Try Burning the Candle at the Other End

Generally speaking, I don’t recommend being so busy that you’re in need of more than eight hours a day to get your work done. But I’ll leave that battle to Jason Fried and other champions of productivity and progressive workplaces. The reality is, most of us at some point will find ourselves in a position that requires us to exceed our recommended daily intake of paying workload and responsibility.

For a long time I was coming home, making supper, spending some quality-questionable time with my daughter, chatting with my wife for a half hour and then diving back into my tasks for what was supposed to be a four-hour evening of solid concentration. But this nightshift wasn’t the accelerator I might have imagined. There were things that needed to get done around the house, garbage to be taken out, distractions, questions, chit-chat, unexpected visits from a half-asleep child, chores, calls and basically anything else you can imagine that falls outside the parameters of a workday. I’d get 2-3 hours, on a good night, if I’m being very generous. Usually by about 11:30pm–midnight, I’d finally get to really focus after everyone had gone to bed. I would dive right in and then call it quits around 1–2am, knocking off to get a “good” night’s sleep. If I was particularly under the gun, I could stretch it as late as 3am and totally nail mediocrity.

What I eventually noticed is that as I approached midnight, my productivity was dropping significantly. I was often staring into space, finding it hard to do the mental gymnastics often required of software development. There was even a time I was asked to write a creative article and what I delivered read read like a stream-of-consciousness thought experiment. The editor politely sent it back for a rewrite suggesting that I had clearly tackled it under the influence of drugs. The truth was, I was falling asleep at my laptop with my hands still applying pressure to keys. As it turns out, that’s just as bad as drugs — maybe worse. To put it bluntly, the quality of everything I did in those hours began to drop. Something had to change.

I took stock and realized that a 2 hour block could be very productive if it was uninterrupted and high-energy. I solved half of that problem by slamming a Red Bull at around 9pm. The other side of the distraction problem would be eliminated as the family went to bed and the house became quite. Unfortunately I found I was only moderately more productive and now sleepless as well. This was a stupid approach in retrospect — the productivity equivalent of putting out a fire with a can of gasoline.

Pro-tip: Energy drinks don’t restore your willpower.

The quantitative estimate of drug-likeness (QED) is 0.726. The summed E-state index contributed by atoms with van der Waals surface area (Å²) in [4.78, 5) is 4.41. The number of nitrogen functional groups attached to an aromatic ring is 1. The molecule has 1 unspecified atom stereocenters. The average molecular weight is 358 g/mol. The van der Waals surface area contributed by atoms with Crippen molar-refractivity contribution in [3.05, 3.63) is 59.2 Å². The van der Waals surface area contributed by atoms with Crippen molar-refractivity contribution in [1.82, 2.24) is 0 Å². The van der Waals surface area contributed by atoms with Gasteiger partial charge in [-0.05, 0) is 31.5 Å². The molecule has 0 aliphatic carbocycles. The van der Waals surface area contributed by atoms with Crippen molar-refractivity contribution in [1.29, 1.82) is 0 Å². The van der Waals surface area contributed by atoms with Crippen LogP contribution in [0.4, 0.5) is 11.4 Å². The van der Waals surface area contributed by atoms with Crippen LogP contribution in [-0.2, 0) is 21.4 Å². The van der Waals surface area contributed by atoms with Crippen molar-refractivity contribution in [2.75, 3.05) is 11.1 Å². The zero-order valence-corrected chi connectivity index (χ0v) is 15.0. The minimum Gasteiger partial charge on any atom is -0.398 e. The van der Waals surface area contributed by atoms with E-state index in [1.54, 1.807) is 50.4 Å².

Suddenly, there was a realization that I couldn’t do this anymore. One evening I found myself so incredibly burned out that I crashed at 10pm when I still had a lot of work to do. I had no choice. The following morning, completely by coincidence, I woke up sleepless at around 5am, still thinking about the issues I needed to solve and decided I might as well try and get something done. Coffee in hand, sitting in my pyjamas, I dove in. Two hours later when I would normally have been waking up bleary-eyed and still exhausted, I was feeling rested and vibrant instead. I had already completed nailed my tasks in about half the time it might have taken me the night before. I was onto something.

I decided to try an experiment and started going to bed every night between 9 and 10 when possible. Suddenly I was sleeping well, I was up early and feeling energetic and I was able to get 2 highly productive, quiet, distraction free hours in each morning while the rest of the family was still snug in their beds. The most impressive thing about this new approach was that it seemed to have no significant impact on my day but for the fact that I couldn’t watch the Daily Show (sorry Trevor! — catch you on DVR).

If you’re stuck burning the candle at both ends give this routine a try for a week and see if you can just switch the candle up. Catch your productivity as it climbs in the morning rather than declines before bedtime. Obviously results will vary from person to person and some people need more or less sleep than others. But it seems almost silly in retrospect that I didn’t recognize a long time ago that “sunrising” is far more beautiful and overly beneficial than “moonlighting”.

But far more importantly and if at all possible, try to manage your workload better in general because nobody should be doing this.